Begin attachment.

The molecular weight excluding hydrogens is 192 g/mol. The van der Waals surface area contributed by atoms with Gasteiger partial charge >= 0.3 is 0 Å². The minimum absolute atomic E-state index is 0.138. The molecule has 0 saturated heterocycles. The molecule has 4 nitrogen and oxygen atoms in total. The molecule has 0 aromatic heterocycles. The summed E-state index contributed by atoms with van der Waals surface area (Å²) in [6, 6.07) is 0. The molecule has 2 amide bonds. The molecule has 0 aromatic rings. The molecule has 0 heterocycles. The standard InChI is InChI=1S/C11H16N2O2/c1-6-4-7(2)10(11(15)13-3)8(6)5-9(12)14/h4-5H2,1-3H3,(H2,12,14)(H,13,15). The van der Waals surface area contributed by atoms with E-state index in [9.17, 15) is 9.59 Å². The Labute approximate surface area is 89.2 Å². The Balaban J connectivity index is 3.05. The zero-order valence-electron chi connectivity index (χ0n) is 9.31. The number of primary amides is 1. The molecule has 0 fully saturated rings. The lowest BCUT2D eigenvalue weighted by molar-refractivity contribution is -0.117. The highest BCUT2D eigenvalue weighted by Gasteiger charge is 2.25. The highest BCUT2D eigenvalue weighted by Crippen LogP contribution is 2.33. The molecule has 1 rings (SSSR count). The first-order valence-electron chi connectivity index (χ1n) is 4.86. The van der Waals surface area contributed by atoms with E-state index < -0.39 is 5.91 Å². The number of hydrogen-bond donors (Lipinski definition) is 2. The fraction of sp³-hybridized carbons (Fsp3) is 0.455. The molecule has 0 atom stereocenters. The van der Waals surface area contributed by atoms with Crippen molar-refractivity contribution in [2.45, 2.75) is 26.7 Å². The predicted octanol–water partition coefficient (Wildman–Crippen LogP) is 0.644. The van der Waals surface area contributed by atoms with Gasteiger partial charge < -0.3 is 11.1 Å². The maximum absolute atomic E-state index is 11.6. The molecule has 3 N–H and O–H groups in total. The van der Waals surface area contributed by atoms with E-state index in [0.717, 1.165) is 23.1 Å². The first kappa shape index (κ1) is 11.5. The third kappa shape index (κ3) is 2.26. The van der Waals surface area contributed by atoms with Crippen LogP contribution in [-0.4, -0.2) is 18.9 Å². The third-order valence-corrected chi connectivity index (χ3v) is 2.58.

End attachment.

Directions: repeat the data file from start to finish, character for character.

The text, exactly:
The molecular weight excluding hydrogens is 192 g/mol. The van der Waals surface area contributed by atoms with Gasteiger partial charge >= 0.3 is 0 Å². The minimum absolute atomic E-state index is 0.138. The molecule has 0 saturated heterocycles. The molecule has 4 nitrogen and oxygen atoms in total. The molecule has 0 aromatic heterocycles. The summed E-state index contributed by atoms with van der Waals surface area (Å²) in [6, 6.07) is 0. The molecule has 2 amide bonds. The molecule has 0 aromatic rings. The molecule has 0 heterocycles. The standard InChI is InChI=1S/C11H16N2O2/c1-6-4-7(2)10(11(15)13-3)8(6)5-9(12)14/h4-5H2,1-3H3,(H2,12,14)(H,13,15). The van der Waals surface area contributed by atoms with E-state index in [9.17, 15) is 9.59 Å². The Labute approximate surface area is 89.2 Å². The Balaban J connectivity index is 3.05. The zero-order valence-electron chi connectivity index (χ0n) is 9.31. The number of primary amides is 1. The molecule has 0 fully saturated rings. The lowest BCUT2D eigenvalue weighted by molar-refractivity contribution is -0.117. The highest BCUT2D eigenvalue weighted by Gasteiger charge is 2.25. The highest BCUT2D eigenvalue weighted by Crippen LogP contribution is 2.33. The molecule has 1 rings (SSSR count). The first-order valence-electron chi connectivity index (χ1n) is 4.86. The van der Waals surface area contributed by atoms with E-state index < -0.39 is 5.91 Å². The number of hydrogen-bond donors (Lipinski definition) is 2. The fraction of sp³-hybridized carbons (Fsp3) is 0.455. The molecule has 0 atom stereocenters. The van der Waals surface area contributed by atoms with Crippen molar-refractivity contribution in [2.45, 2.75) is 26.7 Å². The predicted octanol–water partition coefficient (Wildman–Crippen LogP) is 0.644. The van der Waals surface area contributed by atoms with Gasteiger partial charge < -0.3 is 11.1 Å². The maximum absolute atomic E-state index is 11.6. The molecule has 3 N–H and O–H groups in total. The van der Waals surface area contributed by atoms with E-state index in [0.717, 1.165) is 23.1 Å². The first kappa shape index (κ1) is 11.5. The third kappa shape index (κ3) is 2.26. The van der Waals surface area contributed by atoms with Crippen LogP contribution in [-0.4, -0.2) is 18.9 Å². The third-order valence-corrected chi connectivity index (χ3v) is 2.58.